broke away again and scored a second time in as many minutes. That little boy was a hero all around. That little boy was not the Boy. He spent most of his time lingering around at the edges of the hive of children always swirling around the ball, never charging in and begin aggressive as he does here. He almost shot a goal, but truth be told, it was because he just happened to be where a deflected ball just happened to land. Yet he was so very proud of that.

“I’m going to tell Mommy I almost got a goal,” he told me several times on the way home, as if to make sure I understood that he was going to tell her. I wouldn’t have had it any other way.

I’ve mentioned before that the Boy is not overly aggressive, and I even mentioned it in the context of soccer.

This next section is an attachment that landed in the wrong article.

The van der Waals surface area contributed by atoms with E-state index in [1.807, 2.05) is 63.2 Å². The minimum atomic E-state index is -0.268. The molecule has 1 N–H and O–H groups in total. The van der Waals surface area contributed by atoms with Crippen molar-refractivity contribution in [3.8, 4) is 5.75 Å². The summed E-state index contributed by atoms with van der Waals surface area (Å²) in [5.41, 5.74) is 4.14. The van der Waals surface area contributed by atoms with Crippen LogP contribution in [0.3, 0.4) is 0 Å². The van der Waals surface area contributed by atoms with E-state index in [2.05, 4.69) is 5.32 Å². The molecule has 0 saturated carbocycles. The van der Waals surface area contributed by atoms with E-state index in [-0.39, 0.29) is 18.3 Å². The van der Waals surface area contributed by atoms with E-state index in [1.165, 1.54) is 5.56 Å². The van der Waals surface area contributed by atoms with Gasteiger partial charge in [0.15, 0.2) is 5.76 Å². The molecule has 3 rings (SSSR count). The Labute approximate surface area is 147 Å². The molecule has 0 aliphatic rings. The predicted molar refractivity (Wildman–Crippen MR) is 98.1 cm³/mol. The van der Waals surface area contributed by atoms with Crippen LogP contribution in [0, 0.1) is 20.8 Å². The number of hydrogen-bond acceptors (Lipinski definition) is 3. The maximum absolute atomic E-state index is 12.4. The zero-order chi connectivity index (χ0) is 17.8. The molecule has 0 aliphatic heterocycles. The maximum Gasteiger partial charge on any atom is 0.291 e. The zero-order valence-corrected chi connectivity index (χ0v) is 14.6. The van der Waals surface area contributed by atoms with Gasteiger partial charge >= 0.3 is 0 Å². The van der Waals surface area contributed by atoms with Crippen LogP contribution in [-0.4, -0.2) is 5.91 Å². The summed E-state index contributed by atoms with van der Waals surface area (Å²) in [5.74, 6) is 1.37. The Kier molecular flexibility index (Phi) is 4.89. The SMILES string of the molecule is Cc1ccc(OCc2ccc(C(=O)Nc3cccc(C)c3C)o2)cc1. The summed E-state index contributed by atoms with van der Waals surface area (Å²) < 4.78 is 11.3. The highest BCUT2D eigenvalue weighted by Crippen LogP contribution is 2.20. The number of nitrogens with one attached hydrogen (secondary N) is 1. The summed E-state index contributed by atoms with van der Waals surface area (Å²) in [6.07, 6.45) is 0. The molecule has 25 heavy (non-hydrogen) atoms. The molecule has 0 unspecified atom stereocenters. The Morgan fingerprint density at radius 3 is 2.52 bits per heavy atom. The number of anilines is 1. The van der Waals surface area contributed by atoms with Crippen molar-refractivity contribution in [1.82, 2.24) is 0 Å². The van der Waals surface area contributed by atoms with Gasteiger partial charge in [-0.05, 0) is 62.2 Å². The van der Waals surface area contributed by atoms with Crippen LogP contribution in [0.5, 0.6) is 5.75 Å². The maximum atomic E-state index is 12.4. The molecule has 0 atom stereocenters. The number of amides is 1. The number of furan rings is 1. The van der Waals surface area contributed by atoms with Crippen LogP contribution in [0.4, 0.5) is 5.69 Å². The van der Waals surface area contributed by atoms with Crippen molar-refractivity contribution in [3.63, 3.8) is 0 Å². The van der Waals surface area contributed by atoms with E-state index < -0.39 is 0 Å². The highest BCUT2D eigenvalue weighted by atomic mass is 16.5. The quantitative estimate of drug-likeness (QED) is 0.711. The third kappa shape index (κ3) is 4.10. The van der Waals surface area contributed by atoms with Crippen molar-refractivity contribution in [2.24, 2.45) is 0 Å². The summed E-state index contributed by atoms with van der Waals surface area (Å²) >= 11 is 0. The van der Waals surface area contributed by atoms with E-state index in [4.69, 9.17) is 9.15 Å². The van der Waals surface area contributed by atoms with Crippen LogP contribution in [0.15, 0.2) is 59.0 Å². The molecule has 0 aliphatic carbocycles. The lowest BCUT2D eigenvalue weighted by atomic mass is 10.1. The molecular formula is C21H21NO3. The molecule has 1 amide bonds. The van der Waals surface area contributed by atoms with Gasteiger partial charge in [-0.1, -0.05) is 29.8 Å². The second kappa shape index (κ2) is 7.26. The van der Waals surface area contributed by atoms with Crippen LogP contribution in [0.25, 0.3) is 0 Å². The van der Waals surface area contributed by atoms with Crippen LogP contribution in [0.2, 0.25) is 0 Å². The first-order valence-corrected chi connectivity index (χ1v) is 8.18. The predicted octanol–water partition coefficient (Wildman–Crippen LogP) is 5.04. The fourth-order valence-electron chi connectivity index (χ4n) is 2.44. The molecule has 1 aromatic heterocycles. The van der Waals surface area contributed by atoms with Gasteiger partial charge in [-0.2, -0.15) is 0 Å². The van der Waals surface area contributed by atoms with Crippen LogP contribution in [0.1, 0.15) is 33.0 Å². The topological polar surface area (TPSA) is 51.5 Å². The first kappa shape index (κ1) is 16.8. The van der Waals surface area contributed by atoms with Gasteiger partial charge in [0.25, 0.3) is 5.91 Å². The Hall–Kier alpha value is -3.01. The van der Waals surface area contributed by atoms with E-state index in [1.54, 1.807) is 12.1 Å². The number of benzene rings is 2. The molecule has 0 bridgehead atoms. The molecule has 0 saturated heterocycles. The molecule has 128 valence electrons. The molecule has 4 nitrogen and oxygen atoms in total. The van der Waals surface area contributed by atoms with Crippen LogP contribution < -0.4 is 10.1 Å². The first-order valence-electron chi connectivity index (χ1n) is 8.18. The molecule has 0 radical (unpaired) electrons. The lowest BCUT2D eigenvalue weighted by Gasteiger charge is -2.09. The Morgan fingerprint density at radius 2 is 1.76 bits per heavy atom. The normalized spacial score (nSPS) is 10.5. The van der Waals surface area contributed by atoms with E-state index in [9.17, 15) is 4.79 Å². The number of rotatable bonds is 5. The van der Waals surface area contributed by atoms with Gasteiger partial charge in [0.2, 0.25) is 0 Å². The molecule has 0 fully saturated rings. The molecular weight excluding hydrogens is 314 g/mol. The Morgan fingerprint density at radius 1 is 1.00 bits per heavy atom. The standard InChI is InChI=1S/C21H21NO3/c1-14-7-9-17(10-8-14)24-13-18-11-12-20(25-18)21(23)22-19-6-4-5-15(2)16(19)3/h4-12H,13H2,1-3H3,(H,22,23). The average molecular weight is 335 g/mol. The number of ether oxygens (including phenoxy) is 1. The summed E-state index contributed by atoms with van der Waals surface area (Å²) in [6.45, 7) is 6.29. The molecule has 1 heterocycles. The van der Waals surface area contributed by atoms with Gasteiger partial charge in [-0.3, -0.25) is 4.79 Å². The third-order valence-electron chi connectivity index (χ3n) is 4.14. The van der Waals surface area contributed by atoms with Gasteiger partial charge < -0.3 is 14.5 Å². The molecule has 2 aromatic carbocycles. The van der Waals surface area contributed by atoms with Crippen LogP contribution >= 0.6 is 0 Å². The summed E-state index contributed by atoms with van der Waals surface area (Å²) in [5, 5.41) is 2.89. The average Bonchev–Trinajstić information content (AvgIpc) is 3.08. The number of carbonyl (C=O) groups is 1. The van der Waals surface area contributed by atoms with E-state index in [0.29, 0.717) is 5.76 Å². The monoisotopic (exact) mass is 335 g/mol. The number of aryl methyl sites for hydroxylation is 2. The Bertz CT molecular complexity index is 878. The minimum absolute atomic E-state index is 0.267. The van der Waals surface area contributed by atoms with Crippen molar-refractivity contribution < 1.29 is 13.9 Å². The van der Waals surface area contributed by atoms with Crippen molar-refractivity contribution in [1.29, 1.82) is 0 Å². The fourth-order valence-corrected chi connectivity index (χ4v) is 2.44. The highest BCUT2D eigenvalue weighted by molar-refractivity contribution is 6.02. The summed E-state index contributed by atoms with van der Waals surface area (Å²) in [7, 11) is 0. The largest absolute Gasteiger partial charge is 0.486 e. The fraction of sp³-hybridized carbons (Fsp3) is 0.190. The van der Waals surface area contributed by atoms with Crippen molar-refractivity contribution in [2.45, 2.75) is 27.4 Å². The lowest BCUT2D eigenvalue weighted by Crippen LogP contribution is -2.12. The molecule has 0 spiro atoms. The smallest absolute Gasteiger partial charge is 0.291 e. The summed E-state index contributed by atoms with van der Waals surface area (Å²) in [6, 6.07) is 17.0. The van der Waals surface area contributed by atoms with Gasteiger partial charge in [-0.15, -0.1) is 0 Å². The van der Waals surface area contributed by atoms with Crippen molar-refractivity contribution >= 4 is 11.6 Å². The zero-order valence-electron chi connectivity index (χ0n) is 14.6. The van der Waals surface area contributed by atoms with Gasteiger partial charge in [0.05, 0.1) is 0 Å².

First Game

I don’t have a problem with that. I don’t have a problem with him shooting an own-goal (as he did last year) or only barely missing a goal because an ironic combination of luck and misfortune. I don’t have a problem with him wandering around the edges of anything, looking in, unsure and unwilling to commit himself until he is. I don’t have a problem with him giving up on any and all sports.

That is what I learned about myself and my son today.

What I learned about my daughter will have to wait until I have to fix what I learned about myself at the same time.